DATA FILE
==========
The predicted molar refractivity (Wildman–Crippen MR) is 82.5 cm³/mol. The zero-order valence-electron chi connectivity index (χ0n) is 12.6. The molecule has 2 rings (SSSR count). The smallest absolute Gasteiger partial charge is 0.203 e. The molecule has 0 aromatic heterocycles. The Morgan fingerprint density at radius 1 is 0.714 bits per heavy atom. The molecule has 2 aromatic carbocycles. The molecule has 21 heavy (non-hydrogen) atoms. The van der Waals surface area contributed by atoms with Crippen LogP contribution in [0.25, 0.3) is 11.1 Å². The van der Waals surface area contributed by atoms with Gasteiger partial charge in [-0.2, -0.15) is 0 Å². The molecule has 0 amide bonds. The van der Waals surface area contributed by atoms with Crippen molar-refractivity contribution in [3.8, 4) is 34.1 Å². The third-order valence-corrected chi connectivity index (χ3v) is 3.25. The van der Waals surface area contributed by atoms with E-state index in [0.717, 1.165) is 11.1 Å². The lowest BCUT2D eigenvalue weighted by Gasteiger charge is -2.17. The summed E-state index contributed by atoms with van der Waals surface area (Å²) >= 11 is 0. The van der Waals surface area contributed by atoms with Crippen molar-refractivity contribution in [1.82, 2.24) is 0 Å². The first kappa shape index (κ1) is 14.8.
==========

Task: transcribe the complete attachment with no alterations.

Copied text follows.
The predicted molar refractivity (Wildman–Crippen MR) is 82.5 cm³/mol. The zero-order valence-electron chi connectivity index (χ0n) is 12.6. The molecule has 2 rings (SSSR count). The smallest absolute Gasteiger partial charge is 0.203 e. The molecule has 0 aromatic heterocycles. The Morgan fingerprint density at radius 1 is 0.714 bits per heavy atom. The molecule has 2 aromatic carbocycles. The molecule has 21 heavy (non-hydrogen) atoms. The van der Waals surface area contributed by atoms with Crippen LogP contribution in [0.25, 0.3) is 11.1 Å². The van der Waals surface area contributed by atoms with Gasteiger partial charge in [-0.2, -0.15) is 0 Å². The molecule has 0 amide bonds. The van der Waals surface area contributed by atoms with Crippen molar-refractivity contribution in [3.8, 4) is 34.1 Å². The third-order valence-corrected chi connectivity index (χ3v) is 3.25. The van der Waals surface area contributed by atoms with E-state index in [0.717, 1.165) is 11.1 Å². The lowest BCUT2D eigenvalue weighted by Gasteiger charge is -2.17. The summed E-state index contributed by atoms with van der Waals surface area (Å²) >= 11 is 0. The van der Waals surface area contributed by atoms with Crippen molar-refractivity contribution in [1.82, 2.24) is 0 Å². The first kappa shape index (κ1) is 14.8.